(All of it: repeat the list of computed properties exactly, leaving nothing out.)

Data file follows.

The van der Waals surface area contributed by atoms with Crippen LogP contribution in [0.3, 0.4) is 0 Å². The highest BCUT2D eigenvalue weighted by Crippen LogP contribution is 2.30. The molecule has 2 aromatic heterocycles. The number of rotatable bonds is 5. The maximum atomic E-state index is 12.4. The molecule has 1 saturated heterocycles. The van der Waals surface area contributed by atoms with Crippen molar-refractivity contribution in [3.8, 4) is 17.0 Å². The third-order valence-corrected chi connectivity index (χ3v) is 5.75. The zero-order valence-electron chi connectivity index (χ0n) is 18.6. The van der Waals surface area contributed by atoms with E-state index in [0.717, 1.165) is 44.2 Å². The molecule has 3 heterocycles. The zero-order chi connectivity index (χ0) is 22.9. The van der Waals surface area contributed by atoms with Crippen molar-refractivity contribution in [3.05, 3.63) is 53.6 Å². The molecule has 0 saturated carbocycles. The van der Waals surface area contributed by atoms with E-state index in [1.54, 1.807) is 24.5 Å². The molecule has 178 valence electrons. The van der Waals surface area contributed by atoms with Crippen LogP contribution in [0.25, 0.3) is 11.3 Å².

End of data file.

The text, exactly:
The van der Waals surface area contributed by atoms with Crippen LogP contribution in [0.3, 0.4) is 0 Å². The highest BCUT2D eigenvalue weighted by Crippen LogP contribution is 2.30. The molecule has 2 aromatic heterocycles. The number of rotatable bonds is 5. The maximum atomic E-state index is 12.4. The molecule has 1 saturated heterocycles. The van der Waals surface area contributed by atoms with Crippen molar-refractivity contribution in [3.8, 4) is 17.0 Å². The third-order valence-corrected chi connectivity index (χ3v) is 5.75. The zero-order valence-electron chi connectivity index (χ0n) is 18.6. The van der Waals surface area contributed by atoms with E-state index in [0.717, 1.165) is 44.2 Å². The molecule has 3 heterocycles. The zero-order chi connectivity index (χ0) is 22.9. The van der Waals surface area contributed by atoms with Crippen molar-refractivity contribution in [3.05, 3.63) is 53.6 Å². The molecule has 0 saturated carbocycles. The van der Waals surface area contributed by atoms with E-state index in [1.54, 1.807) is 24.5 Å². The molecule has 178 valence electrons. The van der Waals surface area contributed by atoms with Crippen LogP contribution in [0.25, 0.3) is 11.3 Å².